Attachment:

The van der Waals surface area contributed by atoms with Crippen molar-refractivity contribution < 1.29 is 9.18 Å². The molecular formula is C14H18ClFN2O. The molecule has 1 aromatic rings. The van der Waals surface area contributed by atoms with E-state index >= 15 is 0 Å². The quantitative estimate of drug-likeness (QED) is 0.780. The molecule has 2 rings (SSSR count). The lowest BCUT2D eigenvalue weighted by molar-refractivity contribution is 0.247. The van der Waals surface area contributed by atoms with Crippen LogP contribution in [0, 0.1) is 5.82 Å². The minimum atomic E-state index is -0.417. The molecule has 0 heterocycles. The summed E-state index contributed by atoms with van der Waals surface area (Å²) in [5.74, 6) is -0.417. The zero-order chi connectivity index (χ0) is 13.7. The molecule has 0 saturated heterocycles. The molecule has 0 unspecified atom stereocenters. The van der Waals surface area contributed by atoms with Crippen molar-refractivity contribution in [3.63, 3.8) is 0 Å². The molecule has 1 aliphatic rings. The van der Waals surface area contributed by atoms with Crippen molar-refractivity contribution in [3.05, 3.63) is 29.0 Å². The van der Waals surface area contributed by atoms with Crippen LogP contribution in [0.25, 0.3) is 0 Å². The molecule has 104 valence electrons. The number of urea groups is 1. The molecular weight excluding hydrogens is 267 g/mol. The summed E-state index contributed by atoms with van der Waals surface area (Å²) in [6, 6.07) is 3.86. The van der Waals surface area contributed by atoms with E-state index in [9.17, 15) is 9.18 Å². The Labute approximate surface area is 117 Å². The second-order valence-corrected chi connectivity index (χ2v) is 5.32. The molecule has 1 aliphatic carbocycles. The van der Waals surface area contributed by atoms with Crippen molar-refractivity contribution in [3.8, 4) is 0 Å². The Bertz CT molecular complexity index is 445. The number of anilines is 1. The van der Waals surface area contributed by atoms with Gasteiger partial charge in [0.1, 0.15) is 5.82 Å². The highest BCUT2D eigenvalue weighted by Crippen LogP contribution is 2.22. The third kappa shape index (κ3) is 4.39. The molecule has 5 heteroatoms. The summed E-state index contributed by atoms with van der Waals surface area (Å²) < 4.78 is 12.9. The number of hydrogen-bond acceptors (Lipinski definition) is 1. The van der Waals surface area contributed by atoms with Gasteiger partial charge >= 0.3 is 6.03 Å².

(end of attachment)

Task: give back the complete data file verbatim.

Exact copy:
The van der Waals surface area contributed by atoms with Crippen molar-refractivity contribution < 1.29 is 9.18 Å². The molecular formula is C14H18ClFN2O. The molecule has 1 aromatic rings. The van der Waals surface area contributed by atoms with E-state index >= 15 is 0 Å². The quantitative estimate of drug-likeness (QED) is 0.780. The molecule has 2 rings (SSSR count). The lowest BCUT2D eigenvalue weighted by molar-refractivity contribution is 0.247. The van der Waals surface area contributed by atoms with Crippen LogP contribution in [0, 0.1) is 5.82 Å². The minimum atomic E-state index is -0.417. The molecule has 0 heterocycles. The summed E-state index contributed by atoms with van der Waals surface area (Å²) in [5.74, 6) is -0.417. The zero-order chi connectivity index (χ0) is 13.7. The molecule has 0 saturated heterocycles. The molecule has 0 unspecified atom stereocenters. The van der Waals surface area contributed by atoms with Crippen molar-refractivity contribution in [3.63, 3.8) is 0 Å². The molecule has 1 aliphatic rings. The van der Waals surface area contributed by atoms with Crippen molar-refractivity contribution in [3.05, 3.63) is 29.0 Å². The van der Waals surface area contributed by atoms with Crippen LogP contribution in [0.25, 0.3) is 0 Å². The molecule has 104 valence electrons. The number of urea groups is 1. The molecular weight excluding hydrogens is 267 g/mol. The summed E-state index contributed by atoms with van der Waals surface area (Å²) in [6, 6.07) is 3.86. The van der Waals surface area contributed by atoms with E-state index in [9.17, 15) is 9.18 Å². The Labute approximate surface area is 117 Å². The second-order valence-corrected chi connectivity index (χ2v) is 5.32. The molecule has 1 aliphatic carbocycles. The van der Waals surface area contributed by atoms with Crippen molar-refractivity contribution in [3.8, 4) is 0 Å². The Bertz CT molecular complexity index is 445. The number of anilines is 1. The van der Waals surface area contributed by atoms with Gasteiger partial charge in [0.1, 0.15) is 5.82 Å². The highest BCUT2D eigenvalue weighted by Crippen LogP contribution is 2.22. The third kappa shape index (κ3) is 4.39. The molecule has 5 heteroatoms. The summed E-state index contributed by atoms with van der Waals surface area (Å²) < 4.78 is 12.9. The number of hydrogen-bond acceptors (Lipinski definition) is 1. The van der Waals surface area contributed by atoms with Gasteiger partial charge >= 0.3 is 6.03 Å².